In this article, Depression Requires Recognition and Treatment, Messerschmidt writes, “people with depression who have Parkinson’s disease have a different symptom profile than those without Parkinson’s. The Parkinson’s profile includes higher rates of anxiety, sadness without guilt or self-blame, pessimism, irritability, and lower suicide rates despite higher rates of suicidal thoughts.”

      But Parkinson’s affects people with pre-existing mental illness differently. Those with bipolar tend to experience rapid cycling. Parkinson’s leads to the same morphological brain changes as those caused by unipolar depression, suggesting that the changes of Parkinson’s could exacerbate the effects of a pre-existing depressive disorder. Williams’ years of battling depression might have been caused by destruction of dopaminergic neurons induced by cocaine abuse and heavy cocaine abuse has been linked to the later development of Parkinson’s. The take-away is that Williams’ had many pre-existing risk factors for depression (and had frequently communicated severe depression and suicidal thoughts in interviews during the last decade of his life) and Parkinson’s strikes all those same brain areas, inducing depression even in brains with no pre-existing risk factors. William’s publicist revealed that the actor had been going through a severe depression and medical evidence indicates that the Parkinson’s would have played a large role in that. Was it the only reason that Williams was depressed? I doubt anyone, even the coroner, could determine that. Was it a major cause of his final depression? Medical knowledge would suggest a very high statistical probability that the answer to that question is yes.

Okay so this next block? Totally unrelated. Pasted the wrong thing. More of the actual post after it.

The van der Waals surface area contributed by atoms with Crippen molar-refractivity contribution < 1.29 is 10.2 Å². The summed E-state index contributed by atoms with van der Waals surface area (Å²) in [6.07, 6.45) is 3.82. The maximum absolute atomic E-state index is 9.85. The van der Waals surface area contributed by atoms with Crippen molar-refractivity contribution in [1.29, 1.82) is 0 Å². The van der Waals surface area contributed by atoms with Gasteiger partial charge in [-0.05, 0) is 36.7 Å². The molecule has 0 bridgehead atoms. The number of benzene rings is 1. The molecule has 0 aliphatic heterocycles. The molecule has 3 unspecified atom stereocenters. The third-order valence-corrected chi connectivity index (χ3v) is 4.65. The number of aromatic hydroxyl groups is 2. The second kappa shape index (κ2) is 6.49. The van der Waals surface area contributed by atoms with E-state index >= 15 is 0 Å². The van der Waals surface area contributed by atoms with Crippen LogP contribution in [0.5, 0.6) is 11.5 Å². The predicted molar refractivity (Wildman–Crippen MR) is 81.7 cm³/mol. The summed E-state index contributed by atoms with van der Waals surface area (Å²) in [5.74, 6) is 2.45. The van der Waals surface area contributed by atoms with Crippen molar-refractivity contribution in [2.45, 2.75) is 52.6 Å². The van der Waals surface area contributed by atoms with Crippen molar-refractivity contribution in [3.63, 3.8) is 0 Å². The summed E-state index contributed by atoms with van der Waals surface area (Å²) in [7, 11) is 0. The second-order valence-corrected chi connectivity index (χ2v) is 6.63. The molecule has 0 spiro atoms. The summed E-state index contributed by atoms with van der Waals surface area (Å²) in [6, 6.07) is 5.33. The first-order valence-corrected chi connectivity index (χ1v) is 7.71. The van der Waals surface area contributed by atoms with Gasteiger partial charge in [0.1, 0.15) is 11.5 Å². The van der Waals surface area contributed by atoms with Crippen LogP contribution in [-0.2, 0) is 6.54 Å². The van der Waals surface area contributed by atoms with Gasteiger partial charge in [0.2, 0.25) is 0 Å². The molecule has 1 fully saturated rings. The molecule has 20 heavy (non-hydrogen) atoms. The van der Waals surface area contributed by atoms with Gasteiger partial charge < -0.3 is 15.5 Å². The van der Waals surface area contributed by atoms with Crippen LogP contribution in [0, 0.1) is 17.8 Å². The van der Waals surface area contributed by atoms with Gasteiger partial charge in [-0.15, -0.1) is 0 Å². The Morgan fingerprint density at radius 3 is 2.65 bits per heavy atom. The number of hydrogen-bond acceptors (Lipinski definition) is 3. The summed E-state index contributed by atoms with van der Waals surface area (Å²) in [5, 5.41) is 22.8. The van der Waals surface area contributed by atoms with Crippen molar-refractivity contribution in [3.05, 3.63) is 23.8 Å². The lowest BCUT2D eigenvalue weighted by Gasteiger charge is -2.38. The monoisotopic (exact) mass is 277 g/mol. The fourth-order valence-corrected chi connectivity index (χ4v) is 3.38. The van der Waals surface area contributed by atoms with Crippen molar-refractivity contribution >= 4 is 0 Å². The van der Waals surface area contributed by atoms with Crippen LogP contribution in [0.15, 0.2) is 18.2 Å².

So to answer your question, no one can know with 100% certainty that the Parkinson’s was behind this most recent deep depression of Mr. Williams’, but the evidence is strong enough that I felt safe saying as much.